4. The choked negatives xN and yN are taken separately and a composite contact positive sn, shown at the right of FIG. 3, is made by exposing a film sequentially, first to the one negative and then to the other, all in registration.
5. Take the composite contact positive sn and make a contact positive sp thereof, shown at the bottom left of FIG. 5. (The top left positive S'P would have been that made from the positives xP and yP and could be used instead of Sp to produce the next step, even though it is preferable to use SP.
6. A choked negative sN (at the right in FIG. 5) is made from the positive sP by means of the graphics modifier. The negative sN is the third separation film for exposing a third printing plate for printing the background. The result of printing with the three plates exposed by xN, yN and sN is shown in FIG. 6, where the shaded areas represent absence of printing ink, showing that none of the inks of the colours X, Y and S overlap, thereby avoiding contamination.
In FIG. 7, there is shown a similar result to that shown in FIG. 6, except that here a fourth printing plate for the colour Z was used at a screen angle of 105°.
FIG. 8 is a perspective view illustrating three printing plates showing the relative positions of three halftone dots of arbitrary shape and size in the immediate vicinity of associated raster point R in the original picture. When printed on the surface of a product as shown in FIG. 9, the three dots do not overlap, nor does anyone of them overlap with the surrounding background S, if printed with an additional printing plate.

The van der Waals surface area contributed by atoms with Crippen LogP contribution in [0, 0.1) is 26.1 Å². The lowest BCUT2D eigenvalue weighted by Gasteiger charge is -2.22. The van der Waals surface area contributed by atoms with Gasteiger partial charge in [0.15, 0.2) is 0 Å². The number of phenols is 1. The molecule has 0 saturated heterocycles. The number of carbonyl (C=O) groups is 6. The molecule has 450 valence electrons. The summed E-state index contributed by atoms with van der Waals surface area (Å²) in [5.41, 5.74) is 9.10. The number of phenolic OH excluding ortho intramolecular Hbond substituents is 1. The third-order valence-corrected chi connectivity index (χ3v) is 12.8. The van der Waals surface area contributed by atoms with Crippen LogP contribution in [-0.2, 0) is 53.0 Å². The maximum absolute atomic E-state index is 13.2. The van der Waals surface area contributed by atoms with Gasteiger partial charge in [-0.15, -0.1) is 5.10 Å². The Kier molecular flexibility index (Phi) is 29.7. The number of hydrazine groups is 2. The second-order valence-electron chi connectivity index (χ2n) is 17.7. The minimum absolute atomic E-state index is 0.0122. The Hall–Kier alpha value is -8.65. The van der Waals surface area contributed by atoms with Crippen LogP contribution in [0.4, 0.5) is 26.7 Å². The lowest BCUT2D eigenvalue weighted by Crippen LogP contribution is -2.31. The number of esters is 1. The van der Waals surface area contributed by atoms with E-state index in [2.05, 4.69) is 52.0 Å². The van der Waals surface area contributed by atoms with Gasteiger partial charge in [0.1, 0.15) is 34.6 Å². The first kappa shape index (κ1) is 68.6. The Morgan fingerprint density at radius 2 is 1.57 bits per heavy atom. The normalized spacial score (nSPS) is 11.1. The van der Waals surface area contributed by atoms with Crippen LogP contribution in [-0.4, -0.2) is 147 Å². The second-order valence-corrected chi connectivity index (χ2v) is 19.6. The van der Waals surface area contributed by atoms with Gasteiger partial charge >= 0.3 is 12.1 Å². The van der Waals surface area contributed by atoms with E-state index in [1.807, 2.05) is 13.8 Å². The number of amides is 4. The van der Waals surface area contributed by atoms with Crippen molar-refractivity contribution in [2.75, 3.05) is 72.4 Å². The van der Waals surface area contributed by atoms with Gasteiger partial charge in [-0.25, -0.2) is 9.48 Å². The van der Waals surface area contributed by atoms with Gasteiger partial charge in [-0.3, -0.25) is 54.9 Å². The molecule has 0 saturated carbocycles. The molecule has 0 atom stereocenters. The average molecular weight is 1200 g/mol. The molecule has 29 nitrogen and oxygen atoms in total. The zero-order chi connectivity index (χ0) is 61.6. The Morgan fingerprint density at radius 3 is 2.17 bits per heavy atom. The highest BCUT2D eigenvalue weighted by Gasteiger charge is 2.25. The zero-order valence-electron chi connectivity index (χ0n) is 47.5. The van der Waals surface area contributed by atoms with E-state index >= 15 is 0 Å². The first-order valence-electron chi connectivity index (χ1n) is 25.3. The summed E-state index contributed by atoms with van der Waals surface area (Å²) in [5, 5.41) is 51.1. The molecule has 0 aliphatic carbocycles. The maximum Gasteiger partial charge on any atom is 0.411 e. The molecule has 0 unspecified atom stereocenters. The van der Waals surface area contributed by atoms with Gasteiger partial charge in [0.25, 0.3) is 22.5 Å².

It should be understood that the method of the present invention may be carried out by different apparatus than those mentioned in this description. For example, it is possible to bypass the graphics modifier by programming an optical-electronic scanner to produce choked dot negatives directly. In this description, however, the aim was to show the feasibility of practicing the invention with the existing technology and expertise as is in common use today.